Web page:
Using a ULN2003 to switch a low voltage, minute current, mute signal is hugely overkill but I guess there was a spare output on IC122 so it made sense to use it.

    I've tidied up the relevant section, and filled in some of the details about what the other ULN2003 pins are for.



    The ULN2003 takes it's inputs from an LS273 octal flip flop, at IC121, and the LS273 output pin 9 was held high, this signal should turn on the transistors in the darlington pair at pin 6 on the ULN2003 and thereby connect pin 11 to the emitter common, which in this case is ground. Basically these chips are usually used to complete a DC circuit by connecting the DC ground when required. The input signal to pin 6 was at 5 volts, clean and continuous, which means the pin 11 should be tied to ground, but it was actually hovering around 1.7volts and was very noisy.

    I was obviously in the right place as when the scope probe was on the output pin the chip would have a fit, causing the output signal to pulse high and low, repeatedly muting and un-muting the audio, very odd.



    It's not unusual to find a fault is unstable when you have tracked it right down to the pin and start poking about.

    So out it came...



    ... and one from a track-rot write-off Sega System 16 motherboard...



    ...was soldered in...



    ...to fix the fault.



    Or at least the fault on the game PCB, as I am slightly suspicious as to what caused the issue. It is uncommon for a board to actually mute the audio like this, and in fact Outrun has two mute systems, the 4066 to disable the pre-amps, and another mute signal that goes to the power amplifier board elsewhere in the cabinet. I assume they did this to stop the amps pumping heat when in silent attract mode, and also probably to remove any hum when the cabinet is supposed to be quiet. It is just a bit suspicious that the only three functions on the bad ULN2003 are the on-board mute for the pre-amps, the bulb in the start switch, and the mute signal for the power amp.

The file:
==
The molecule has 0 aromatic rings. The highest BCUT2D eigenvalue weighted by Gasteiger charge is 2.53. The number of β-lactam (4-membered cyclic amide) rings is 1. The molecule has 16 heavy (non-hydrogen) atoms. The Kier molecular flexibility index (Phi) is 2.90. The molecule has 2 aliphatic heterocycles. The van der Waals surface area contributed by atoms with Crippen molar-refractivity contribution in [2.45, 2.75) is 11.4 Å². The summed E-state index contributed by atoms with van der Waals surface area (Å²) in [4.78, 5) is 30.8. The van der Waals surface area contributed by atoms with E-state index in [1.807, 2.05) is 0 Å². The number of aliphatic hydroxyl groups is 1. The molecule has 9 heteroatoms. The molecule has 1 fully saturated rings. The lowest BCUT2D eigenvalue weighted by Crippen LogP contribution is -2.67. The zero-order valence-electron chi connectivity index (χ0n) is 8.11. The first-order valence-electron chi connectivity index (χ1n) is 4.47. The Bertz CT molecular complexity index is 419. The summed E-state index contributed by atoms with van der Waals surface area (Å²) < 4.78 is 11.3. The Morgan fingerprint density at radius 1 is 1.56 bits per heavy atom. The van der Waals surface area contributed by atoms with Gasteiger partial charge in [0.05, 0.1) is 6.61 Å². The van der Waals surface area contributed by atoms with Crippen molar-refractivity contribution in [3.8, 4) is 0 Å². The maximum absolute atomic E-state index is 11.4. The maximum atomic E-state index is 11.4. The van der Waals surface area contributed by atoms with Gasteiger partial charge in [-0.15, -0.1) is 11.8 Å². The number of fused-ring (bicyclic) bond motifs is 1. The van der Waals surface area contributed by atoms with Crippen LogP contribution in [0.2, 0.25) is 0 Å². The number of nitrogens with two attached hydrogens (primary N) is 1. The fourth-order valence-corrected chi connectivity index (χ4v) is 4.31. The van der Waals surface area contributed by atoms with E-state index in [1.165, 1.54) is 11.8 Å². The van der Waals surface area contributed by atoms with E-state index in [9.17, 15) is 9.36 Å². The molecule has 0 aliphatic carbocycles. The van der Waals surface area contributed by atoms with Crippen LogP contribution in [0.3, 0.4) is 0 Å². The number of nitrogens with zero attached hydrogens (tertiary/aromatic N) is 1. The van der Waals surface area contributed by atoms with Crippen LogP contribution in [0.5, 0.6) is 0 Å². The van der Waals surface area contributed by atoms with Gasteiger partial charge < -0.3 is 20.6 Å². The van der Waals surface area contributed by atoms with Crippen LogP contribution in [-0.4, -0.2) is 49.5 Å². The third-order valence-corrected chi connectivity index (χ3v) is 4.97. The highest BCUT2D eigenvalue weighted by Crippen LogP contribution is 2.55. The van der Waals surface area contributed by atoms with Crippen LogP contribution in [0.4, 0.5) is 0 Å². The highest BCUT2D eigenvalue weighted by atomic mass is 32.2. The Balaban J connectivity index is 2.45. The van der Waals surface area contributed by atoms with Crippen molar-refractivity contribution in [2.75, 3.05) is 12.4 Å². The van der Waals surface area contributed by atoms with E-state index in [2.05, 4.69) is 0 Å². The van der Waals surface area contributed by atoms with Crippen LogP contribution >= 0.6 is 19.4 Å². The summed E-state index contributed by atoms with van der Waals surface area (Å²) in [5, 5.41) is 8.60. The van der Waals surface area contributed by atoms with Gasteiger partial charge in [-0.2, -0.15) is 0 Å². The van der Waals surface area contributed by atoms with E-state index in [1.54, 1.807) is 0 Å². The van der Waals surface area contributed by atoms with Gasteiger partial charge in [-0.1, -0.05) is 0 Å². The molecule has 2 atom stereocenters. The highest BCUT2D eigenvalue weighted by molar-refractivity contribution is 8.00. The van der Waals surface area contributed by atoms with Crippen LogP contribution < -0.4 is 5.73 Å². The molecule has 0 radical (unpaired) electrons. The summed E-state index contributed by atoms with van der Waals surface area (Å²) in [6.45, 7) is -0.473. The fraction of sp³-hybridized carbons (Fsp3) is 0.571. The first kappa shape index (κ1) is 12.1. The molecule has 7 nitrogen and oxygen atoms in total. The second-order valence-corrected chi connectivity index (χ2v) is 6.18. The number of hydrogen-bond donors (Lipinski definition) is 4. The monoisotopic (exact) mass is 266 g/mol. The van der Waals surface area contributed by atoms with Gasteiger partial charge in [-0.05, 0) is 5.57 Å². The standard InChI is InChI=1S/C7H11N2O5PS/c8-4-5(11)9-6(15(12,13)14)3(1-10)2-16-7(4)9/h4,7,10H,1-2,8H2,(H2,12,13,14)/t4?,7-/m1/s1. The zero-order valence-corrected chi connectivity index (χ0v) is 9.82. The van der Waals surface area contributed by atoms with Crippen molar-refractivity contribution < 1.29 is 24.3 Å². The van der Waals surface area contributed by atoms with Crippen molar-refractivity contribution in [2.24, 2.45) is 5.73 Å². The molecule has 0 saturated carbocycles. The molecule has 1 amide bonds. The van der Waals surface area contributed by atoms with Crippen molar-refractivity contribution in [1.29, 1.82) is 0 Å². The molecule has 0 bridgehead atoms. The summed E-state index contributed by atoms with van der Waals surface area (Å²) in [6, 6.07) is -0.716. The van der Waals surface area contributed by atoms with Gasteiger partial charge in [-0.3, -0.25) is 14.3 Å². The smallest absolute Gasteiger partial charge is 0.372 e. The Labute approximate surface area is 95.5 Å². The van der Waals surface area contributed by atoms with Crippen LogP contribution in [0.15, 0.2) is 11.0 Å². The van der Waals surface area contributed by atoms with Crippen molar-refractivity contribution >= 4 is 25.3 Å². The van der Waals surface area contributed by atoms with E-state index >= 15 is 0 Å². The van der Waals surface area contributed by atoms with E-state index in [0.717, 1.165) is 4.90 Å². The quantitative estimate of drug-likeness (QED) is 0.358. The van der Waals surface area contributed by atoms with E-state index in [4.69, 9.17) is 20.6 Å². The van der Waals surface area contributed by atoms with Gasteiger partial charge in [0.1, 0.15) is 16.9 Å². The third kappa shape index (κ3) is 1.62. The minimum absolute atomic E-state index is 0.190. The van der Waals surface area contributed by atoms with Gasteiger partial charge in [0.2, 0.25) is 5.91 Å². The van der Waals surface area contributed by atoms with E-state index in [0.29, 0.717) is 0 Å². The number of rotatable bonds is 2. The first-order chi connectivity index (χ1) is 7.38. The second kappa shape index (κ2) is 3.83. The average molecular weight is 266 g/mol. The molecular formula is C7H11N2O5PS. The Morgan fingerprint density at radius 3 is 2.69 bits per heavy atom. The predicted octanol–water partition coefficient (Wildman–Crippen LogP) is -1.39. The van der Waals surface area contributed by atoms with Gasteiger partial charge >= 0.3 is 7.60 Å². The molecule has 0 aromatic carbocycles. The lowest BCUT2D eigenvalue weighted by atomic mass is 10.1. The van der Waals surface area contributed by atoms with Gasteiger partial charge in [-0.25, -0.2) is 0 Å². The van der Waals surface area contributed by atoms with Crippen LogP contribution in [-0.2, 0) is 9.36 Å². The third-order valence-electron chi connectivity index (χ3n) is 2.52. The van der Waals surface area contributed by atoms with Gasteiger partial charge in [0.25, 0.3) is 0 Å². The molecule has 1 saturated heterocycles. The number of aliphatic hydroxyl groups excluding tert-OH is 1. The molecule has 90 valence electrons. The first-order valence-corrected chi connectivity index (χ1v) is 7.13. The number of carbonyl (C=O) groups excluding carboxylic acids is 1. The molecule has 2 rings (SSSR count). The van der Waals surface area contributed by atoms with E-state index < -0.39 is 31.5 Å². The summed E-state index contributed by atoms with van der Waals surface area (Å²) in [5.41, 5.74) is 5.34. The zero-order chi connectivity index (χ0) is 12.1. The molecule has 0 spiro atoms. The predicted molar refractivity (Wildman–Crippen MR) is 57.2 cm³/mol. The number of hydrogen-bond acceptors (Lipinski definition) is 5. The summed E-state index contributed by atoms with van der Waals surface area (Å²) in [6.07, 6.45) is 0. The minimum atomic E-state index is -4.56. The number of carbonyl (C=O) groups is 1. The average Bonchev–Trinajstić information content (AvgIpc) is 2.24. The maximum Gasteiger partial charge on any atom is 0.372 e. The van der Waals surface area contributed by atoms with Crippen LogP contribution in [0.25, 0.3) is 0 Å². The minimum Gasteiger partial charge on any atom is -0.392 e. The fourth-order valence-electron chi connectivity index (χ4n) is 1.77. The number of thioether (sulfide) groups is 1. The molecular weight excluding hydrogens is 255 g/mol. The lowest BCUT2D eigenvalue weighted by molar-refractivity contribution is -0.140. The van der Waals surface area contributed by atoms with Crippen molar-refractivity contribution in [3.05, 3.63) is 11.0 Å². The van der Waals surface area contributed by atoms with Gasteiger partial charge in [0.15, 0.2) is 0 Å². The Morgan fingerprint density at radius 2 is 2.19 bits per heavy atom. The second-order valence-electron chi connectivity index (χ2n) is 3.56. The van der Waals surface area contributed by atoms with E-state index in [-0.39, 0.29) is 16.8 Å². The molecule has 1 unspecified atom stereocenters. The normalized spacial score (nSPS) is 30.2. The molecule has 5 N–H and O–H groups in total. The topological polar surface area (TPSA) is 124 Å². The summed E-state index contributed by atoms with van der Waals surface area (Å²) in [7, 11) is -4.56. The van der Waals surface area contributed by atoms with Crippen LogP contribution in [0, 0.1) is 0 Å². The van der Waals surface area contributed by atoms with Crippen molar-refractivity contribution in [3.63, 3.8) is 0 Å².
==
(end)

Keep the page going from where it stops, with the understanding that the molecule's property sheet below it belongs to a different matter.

The wires to the volume control in the cabinet had all broken off and the potentiometer itself was pretty mangled. Woka has fixed that and confirmed the amp board is getting 12V but there is no sign of life from the amp, no pop from the speakers and no hum that can be used to confirm the amplifier is actually working and responding to the volume control. There are some more tests to do to see if the amp has any life in it, but I am wondering if a dead power amp and a blown chip that controls the muting both the pre-amps and off-board power amp is more than just a coincidence.

    Then again it could just be down to the mice!